President Barack Obama is the political winner, as such, when it came to his handling of the fiscal cliff negotiations but Americans aren't convinced the deal will do much to improve the economy, says a new poll.
About 48 percent of adults said they approve of how Obama handled negotiations compared to just 19 percent who said they approved of Republican leaders' handling of them, according to a Pew Research Center survey released Monday.
But just 30 percent of those polled say the deal, which ensured the continuation of Bush-era tax rates for those making less than $450,000 but increased taxes on those earning more, will help "people like themselves."
"Relatively few Americans expect that the tax legislation that resulted from those talks will help people like themselves, the budget deficit, or the national economy," said a memo accompanying the survey results.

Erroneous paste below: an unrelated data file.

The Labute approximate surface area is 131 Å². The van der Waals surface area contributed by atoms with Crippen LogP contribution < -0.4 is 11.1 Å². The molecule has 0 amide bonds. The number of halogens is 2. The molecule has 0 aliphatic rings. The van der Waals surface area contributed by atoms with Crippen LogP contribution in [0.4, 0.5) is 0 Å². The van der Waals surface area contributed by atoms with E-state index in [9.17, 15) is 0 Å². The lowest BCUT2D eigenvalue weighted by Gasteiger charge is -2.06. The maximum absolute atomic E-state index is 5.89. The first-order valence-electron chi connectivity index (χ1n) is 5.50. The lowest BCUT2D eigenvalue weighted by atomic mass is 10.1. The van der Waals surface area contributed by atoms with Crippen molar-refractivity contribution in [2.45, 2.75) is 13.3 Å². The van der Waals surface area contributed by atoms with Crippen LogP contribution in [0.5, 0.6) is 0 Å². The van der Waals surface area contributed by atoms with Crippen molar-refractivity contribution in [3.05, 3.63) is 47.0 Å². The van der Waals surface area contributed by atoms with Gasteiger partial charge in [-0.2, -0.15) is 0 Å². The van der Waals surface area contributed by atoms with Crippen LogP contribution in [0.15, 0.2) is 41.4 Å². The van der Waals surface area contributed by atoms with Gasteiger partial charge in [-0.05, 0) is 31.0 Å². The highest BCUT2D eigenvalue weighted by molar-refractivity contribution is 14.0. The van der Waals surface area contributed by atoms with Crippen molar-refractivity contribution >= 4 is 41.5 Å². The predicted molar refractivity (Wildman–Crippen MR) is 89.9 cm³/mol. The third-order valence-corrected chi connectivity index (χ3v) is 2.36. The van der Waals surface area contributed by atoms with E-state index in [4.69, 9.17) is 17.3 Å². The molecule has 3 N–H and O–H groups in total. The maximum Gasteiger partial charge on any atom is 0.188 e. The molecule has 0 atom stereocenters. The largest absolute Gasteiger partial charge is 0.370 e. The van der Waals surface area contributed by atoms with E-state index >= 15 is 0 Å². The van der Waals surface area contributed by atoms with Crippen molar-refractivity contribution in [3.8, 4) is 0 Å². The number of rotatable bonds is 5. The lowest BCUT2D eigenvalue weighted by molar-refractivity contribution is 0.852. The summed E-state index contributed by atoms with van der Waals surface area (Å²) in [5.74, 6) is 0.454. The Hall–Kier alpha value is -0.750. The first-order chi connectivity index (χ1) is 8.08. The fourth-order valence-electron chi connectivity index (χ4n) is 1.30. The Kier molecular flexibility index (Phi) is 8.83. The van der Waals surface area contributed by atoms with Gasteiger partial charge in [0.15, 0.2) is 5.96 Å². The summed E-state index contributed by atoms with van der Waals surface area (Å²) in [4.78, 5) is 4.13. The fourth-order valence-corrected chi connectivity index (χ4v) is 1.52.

The overall deal is more popular with Democrats than Republicans – 58 percent of Democrats approve of it compared to 36 percent of independents and just 18 percent of Republicans. The survey also showed that people who paid close attention to the on-going negotiations were more likely to approve of it.
The poll tracks closely with similar polling that occurred during the fiscal cliff talks showing that Americans would be more likely to blame Republicans if a deal could not be reached. It also foreshadows the politics of upcoming negotiations on raising the debt ceiling and addressing sweeping automatic spending cuts.
Both Republicans and Democrats are wary of shouldering the blame if a debt ceiling deal can't be reached, but if one side sees a public approval advantage as the deadline approaches it can rapidly improve its negotiating hand.